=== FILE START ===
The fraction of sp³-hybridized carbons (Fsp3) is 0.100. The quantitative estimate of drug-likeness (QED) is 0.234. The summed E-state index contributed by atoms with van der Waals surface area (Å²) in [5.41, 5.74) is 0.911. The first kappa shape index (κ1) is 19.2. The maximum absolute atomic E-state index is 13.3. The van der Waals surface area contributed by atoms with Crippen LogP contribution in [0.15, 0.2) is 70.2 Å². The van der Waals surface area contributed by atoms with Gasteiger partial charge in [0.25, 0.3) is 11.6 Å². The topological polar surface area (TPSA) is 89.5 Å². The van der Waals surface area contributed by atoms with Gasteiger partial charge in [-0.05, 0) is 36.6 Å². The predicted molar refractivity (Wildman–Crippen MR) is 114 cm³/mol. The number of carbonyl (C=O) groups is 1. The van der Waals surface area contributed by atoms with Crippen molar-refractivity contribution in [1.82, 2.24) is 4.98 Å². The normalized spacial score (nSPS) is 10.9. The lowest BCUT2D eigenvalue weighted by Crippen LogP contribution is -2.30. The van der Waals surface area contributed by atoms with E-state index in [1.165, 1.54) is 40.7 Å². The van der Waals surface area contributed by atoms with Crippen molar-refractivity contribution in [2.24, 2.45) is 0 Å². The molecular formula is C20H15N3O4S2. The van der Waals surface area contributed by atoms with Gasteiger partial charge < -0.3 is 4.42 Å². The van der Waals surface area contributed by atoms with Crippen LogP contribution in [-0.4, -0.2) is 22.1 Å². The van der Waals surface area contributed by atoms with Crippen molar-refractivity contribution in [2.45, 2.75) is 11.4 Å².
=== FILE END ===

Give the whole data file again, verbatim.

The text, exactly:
The fraction of sp³-hybridized carbons (Fsp3) is 0.100. The quantitative estimate of drug-likeness (QED) is 0.234. The summed E-state index contributed by atoms with van der Waals surface area (Å²) in [5.41, 5.74) is 0.911. The first kappa shape index (κ1) is 19.2. The maximum absolute atomic E-state index is 13.3. The van der Waals surface area contributed by atoms with Crippen LogP contribution in [0.15, 0.2) is 70.2 Å². The van der Waals surface area contributed by atoms with Gasteiger partial charge in [0.25, 0.3) is 11.6 Å². The topological polar surface area (TPSA) is 89.5 Å². The van der Waals surface area contributed by atoms with Gasteiger partial charge in [-0.05, 0) is 36.6 Å². The predicted molar refractivity (Wildman–Crippen MR) is 114 cm³/mol. The number of carbonyl (C=O) groups is 1. The van der Waals surface area contributed by atoms with Crippen molar-refractivity contribution in [1.82, 2.24) is 4.98 Å². The normalized spacial score (nSPS) is 10.9. The lowest BCUT2D eigenvalue weighted by Crippen LogP contribution is -2.30. The van der Waals surface area contributed by atoms with E-state index in [1.165, 1.54) is 40.7 Å². The van der Waals surface area contributed by atoms with Crippen molar-refractivity contribution in [2.24, 2.45) is 0 Å². The molecular formula is C20H15N3O4S2. The van der Waals surface area contributed by atoms with Gasteiger partial charge < -0.3 is 4.42 Å². The van der Waals surface area contributed by atoms with Crippen LogP contribution in [-0.4, -0.2) is 22.1 Å². The van der Waals surface area contributed by atoms with Crippen molar-refractivity contribution in [2.45, 2.75) is 11.4 Å².